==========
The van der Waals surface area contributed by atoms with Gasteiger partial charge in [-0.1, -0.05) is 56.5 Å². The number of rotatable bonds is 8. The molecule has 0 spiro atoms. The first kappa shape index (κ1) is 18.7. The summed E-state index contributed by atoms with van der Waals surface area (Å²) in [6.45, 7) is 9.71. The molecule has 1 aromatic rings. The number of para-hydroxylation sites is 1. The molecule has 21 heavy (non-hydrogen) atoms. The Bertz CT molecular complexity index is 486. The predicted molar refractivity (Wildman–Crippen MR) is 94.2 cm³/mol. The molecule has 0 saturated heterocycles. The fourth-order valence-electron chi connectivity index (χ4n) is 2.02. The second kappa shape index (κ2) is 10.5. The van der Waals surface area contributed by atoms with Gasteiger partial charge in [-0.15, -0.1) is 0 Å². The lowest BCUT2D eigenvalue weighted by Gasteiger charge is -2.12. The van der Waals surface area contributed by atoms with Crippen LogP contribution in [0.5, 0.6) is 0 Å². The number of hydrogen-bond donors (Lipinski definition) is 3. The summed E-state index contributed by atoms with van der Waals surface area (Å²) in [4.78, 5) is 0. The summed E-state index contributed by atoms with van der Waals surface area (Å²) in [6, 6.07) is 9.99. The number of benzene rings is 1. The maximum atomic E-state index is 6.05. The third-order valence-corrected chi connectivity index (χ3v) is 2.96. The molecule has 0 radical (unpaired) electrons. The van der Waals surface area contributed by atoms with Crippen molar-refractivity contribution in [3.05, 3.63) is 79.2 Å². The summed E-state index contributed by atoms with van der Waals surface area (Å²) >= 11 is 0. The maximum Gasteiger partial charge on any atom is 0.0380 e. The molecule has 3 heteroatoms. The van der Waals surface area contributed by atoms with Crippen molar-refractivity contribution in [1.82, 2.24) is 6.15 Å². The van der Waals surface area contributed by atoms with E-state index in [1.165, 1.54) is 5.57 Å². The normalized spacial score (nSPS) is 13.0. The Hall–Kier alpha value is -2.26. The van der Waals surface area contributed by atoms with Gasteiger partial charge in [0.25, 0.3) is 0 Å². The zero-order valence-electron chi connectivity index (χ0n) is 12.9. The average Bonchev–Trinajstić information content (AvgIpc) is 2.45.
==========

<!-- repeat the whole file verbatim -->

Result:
The van der Waals surface area contributed by atoms with Gasteiger partial charge in [-0.1, -0.05) is 56.5 Å². The number of rotatable bonds is 8. The molecule has 0 spiro atoms. The first kappa shape index (κ1) is 18.7. The summed E-state index contributed by atoms with van der Waals surface area (Å²) in [6.45, 7) is 9.71. The molecule has 1 aromatic rings. The number of para-hydroxylation sites is 1. The molecule has 21 heavy (non-hydrogen) atoms. The Bertz CT molecular complexity index is 486. The predicted molar refractivity (Wildman–Crippen MR) is 94.2 cm³/mol. The molecule has 0 saturated heterocycles. The fourth-order valence-electron chi connectivity index (χ4n) is 2.02. The second kappa shape index (κ2) is 10.5. The van der Waals surface area contributed by atoms with Gasteiger partial charge in [-0.15, -0.1) is 0 Å². The lowest BCUT2D eigenvalue weighted by Gasteiger charge is -2.12. The van der Waals surface area contributed by atoms with Crippen LogP contribution in [0.5, 0.6) is 0 Å². The number of hydrogen-bond donors (Lipinski definition) is 3. The summed E-state index contributed by atoms with van der Waals surface area (Å²) in [4.78, 5) is 0. The summed E-state index contributed by atoms with van der Waals surface area (Å²) in [6, 6.07) is 9.99. The number of benzene rings is 1. The maximum atomic E-state index is 6.05. The third-order valence-corrected chi connectivity index (χ3v) is 2.96. The molecule has 0 radical (unpaired) electrons. The van der Waals surface area contributed by atoms with Crippen molar-refractivity contribution in [3.05, 3.63) is 79.2 Å². The summed E-state index contributed by atoms with van der Waals surface area (Å²) >= 11 is 0. The maximum Gasteiger partial charge on any atom is 0.0380 e. The molecule has 3 heteroatoms. The van der Waals surface area contributed by atoms with Crippen molar-refractivity contribution in [1.82, 2.24) is 6.15 Å². The van der Waals surface area contributed by atoms with E-state index in [1.165, 1.54) is 5.57 Å². The normalized spacial score (nSPS) is 13.0. The Hall–Kier alpha value is -2.26. The van der Waals surface area contributed by atoms with Gasteiger partial charge in [0.25, 0.3) is 0 Å². The zero-order valence-electron chi connectivity index (χ0n) is 12.9. The average Bonchev–Trinajstić information content (AvgIpc) is 2.45.